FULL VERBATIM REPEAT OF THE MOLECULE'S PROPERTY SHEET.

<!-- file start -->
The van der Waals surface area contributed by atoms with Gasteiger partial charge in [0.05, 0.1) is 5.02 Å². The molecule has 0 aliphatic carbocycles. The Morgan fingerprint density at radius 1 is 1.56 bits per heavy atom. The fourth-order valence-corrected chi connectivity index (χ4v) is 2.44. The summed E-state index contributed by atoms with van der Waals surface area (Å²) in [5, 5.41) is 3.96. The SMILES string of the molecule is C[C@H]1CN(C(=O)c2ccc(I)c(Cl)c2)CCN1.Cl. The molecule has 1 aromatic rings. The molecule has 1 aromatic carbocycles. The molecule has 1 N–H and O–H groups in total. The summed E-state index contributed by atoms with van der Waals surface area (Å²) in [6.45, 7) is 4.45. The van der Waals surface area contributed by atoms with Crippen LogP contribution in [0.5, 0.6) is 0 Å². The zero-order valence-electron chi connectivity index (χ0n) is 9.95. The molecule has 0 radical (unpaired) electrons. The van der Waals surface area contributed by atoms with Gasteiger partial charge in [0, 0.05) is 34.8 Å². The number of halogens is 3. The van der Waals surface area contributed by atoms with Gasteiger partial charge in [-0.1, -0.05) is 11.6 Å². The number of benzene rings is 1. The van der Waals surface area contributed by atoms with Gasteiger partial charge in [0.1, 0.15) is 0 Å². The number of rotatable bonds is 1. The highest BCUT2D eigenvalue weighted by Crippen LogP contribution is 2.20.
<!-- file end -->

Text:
The van der Waals surface area contributed by atoms with Gasteiger partial charge in [0.05, 0.1) is 5.02 Å². The molecule has 0 aliphatic carbocycles. The Morgan fingerprint density at radius 1 is 1.56 bits per heavy atom. The fourth-order valence-corrected chi connectivity index (χ4v) is 2.44. The summed E-state index contributed by atoms with van der Waals surface area (Å²) in [5, 5.41) is 3.96. The SMILES string of the molecule is C[C@H]1CN(C(=O)c2ccc(I)c(Cl)c2)CCN1.Cl. The molecule has 1 aromatic rings. The molecule has 1 aromatic carbocycles. The molecule has 1 N–H and O–H groups in total. The summed E-state index contributed by atoms with van der Waals surface area (Å²) in [6.45, 7) is 4.45. The van der Waals surface area contributed by atoms with Crippen LogP contribution in [0.5, 0.6) is 0 Å². The zero-order valence-electron chi connectivity index (χ0n) is 9.95. The molecule has 0 radical (unpaired) electrons. The van der Waals surface area contributed by atoms with Gasteiger partial charge in [0, 0.05) is 34.8 Å². The number of halogens is 3. The van der Waals surface area contributed by atoms with Gasteiger partial charge in [-0.1, -0.05) is 11.6 Å². The number of benzene rings is 1. The van der Waals surface area contributed by atoms with Gasteiger partial charge in [0.1, 0.15) is 0 Å². The number of rotatable bonds is 1. The highest BCUT2D eigenvalue weighted by Crippen LogP contribution is 2.20.